With an eye toward easing Web service application creation and personalization, Kinzan Inc. on Tuesday introduced an application framework designed to automatically generate and assemble components used to build Web services.
Built on a J2EE (Java 2 Enterprise Edition) platform and conforming to current Web services standards such as WSDL (Web Services Description Language), SOAP (Simple Object Access Protocol), and XML (Extensible Markup Language), the Adaptive Web Services Suite 2.0 is comprised of tools for building Web services, connectors to back-end systems such as SAP R/3 and Siebel, and a run-time server that allows business users to assemble Web services components into applications.
Adaptive Web Services creates loosely coupled XML components containing presentation, business logic, data, personalization, and security, according to Gari Cheever, president and chief executive officer of Kinzan, in Carlsbad, California.
"Our product assembles these components from existing back-end systems and displays them in a variety of ways," he said.
The resulting Web services components can be displayed to wireless devices, into an existing portal framework, or assembled into Kinzan's Application Framework. The Application Framework contains an enterprise portal, pre-built components for speeding application development, and an Adaptive Web Services Engine that provides a loosely coupled run-time environment, company officials said.
Aiming to eliminate the need for custom coding required to build human interfaces to Web services, the toolset lets developers easily compile reusable components into applications.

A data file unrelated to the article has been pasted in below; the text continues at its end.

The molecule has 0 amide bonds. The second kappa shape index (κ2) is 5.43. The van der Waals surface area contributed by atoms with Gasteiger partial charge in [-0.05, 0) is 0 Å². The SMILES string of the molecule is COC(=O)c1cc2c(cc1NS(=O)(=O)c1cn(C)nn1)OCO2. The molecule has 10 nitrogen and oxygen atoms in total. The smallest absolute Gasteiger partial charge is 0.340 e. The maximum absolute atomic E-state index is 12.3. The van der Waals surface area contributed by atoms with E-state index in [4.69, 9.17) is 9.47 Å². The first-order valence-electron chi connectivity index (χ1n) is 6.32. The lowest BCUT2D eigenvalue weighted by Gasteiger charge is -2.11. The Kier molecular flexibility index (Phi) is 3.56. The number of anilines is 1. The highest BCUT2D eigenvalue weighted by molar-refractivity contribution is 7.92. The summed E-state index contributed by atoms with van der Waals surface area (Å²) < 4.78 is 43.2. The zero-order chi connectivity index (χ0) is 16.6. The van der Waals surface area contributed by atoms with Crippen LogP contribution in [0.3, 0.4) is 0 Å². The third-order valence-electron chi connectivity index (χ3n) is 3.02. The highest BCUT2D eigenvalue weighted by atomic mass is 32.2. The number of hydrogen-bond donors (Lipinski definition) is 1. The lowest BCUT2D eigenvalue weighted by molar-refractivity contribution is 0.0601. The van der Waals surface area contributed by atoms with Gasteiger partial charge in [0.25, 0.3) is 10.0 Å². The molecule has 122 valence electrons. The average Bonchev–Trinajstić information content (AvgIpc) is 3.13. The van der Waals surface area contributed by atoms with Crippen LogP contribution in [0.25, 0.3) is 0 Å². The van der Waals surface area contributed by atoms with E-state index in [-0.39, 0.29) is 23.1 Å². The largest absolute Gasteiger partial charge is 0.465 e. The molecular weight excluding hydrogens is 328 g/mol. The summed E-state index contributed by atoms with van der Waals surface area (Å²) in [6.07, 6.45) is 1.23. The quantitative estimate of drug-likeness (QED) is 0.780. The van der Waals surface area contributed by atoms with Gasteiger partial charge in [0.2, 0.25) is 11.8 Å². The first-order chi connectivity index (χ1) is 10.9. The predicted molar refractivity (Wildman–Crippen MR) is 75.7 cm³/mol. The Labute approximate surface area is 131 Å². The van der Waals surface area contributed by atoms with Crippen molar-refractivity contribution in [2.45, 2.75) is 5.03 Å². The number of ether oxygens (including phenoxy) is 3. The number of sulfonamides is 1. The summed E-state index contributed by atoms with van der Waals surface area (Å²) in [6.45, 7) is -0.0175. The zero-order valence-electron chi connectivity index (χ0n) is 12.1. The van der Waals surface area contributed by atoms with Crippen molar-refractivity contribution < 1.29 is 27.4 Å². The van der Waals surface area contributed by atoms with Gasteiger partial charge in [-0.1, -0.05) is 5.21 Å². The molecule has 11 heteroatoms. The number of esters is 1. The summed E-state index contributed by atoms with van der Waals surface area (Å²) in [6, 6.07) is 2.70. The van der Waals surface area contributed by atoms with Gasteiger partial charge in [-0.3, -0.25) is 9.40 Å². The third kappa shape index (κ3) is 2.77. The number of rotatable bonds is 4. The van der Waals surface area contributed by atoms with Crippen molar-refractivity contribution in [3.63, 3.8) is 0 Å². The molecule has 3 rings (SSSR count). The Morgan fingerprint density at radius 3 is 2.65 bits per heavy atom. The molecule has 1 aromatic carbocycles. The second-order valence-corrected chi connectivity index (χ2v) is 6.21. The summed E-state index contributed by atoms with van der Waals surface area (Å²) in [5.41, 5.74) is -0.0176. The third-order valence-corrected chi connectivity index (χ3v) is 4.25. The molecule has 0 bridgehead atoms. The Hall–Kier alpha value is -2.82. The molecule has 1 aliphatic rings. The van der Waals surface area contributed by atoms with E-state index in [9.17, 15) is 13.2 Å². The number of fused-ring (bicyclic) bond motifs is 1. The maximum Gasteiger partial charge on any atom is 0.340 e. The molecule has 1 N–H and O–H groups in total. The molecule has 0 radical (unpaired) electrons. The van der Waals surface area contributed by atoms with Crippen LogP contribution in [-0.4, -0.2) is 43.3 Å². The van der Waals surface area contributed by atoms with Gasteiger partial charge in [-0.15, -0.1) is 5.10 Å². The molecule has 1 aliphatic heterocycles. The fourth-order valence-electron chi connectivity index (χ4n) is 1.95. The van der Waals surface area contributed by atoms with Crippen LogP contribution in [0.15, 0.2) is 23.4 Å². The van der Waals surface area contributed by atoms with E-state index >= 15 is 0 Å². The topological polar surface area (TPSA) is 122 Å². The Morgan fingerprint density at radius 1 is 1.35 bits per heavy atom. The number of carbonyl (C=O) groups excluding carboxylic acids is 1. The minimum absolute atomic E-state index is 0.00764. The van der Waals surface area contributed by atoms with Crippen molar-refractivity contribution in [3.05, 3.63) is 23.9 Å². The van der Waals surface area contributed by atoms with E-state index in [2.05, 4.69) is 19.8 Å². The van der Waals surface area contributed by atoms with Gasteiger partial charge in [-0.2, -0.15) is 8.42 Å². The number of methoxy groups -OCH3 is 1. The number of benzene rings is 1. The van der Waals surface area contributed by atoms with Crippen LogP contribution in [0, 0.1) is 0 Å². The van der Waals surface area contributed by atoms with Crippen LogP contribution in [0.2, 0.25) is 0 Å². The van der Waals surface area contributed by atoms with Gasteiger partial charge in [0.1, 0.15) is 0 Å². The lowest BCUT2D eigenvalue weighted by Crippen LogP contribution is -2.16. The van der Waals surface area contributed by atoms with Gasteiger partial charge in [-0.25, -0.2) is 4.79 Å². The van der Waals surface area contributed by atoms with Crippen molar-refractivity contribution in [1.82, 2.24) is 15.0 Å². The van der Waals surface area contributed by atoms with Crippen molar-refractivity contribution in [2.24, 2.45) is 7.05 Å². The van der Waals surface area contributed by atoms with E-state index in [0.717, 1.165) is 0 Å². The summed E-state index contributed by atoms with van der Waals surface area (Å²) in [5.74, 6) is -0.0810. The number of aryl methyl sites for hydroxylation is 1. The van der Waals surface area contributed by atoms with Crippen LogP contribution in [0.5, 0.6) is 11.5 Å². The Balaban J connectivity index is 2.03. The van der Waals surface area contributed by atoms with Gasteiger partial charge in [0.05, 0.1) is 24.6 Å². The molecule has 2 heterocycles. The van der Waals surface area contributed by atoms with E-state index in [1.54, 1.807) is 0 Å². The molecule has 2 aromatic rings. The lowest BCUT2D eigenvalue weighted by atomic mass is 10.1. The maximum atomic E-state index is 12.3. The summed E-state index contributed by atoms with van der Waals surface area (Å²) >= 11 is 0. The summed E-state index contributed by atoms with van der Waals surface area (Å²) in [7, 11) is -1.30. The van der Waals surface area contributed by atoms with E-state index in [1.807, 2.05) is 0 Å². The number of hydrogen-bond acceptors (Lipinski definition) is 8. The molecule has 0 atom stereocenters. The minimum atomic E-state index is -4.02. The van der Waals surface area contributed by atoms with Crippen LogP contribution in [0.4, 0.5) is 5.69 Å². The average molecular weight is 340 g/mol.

"The benefit to our technology is it makes it easier to share components that themselves are miniature applications, so you don't need engineers to turn Web services into applications," Cheever said. "Business people can start to assemble their own Web services-based applications by pointing and clicking at components that they want to tie together."
Kinzan customers such as Avon, Maytag, and NTT can, for example, grab a handful of components and easily stitch together a Web service, according to Cheever.
"By clicking on three components and dragging and dropping them onto a page, a business person can create an application that can check order status, show customer account [information], and display logistics and fulfillment from a third-party system," he said.
Additionally, Kinzan has partnered with IBM to jointly market and sell its Adaptive Web Services Suite, which is available now. Development licenses start at US$3,000 and production licenses start at $60,000.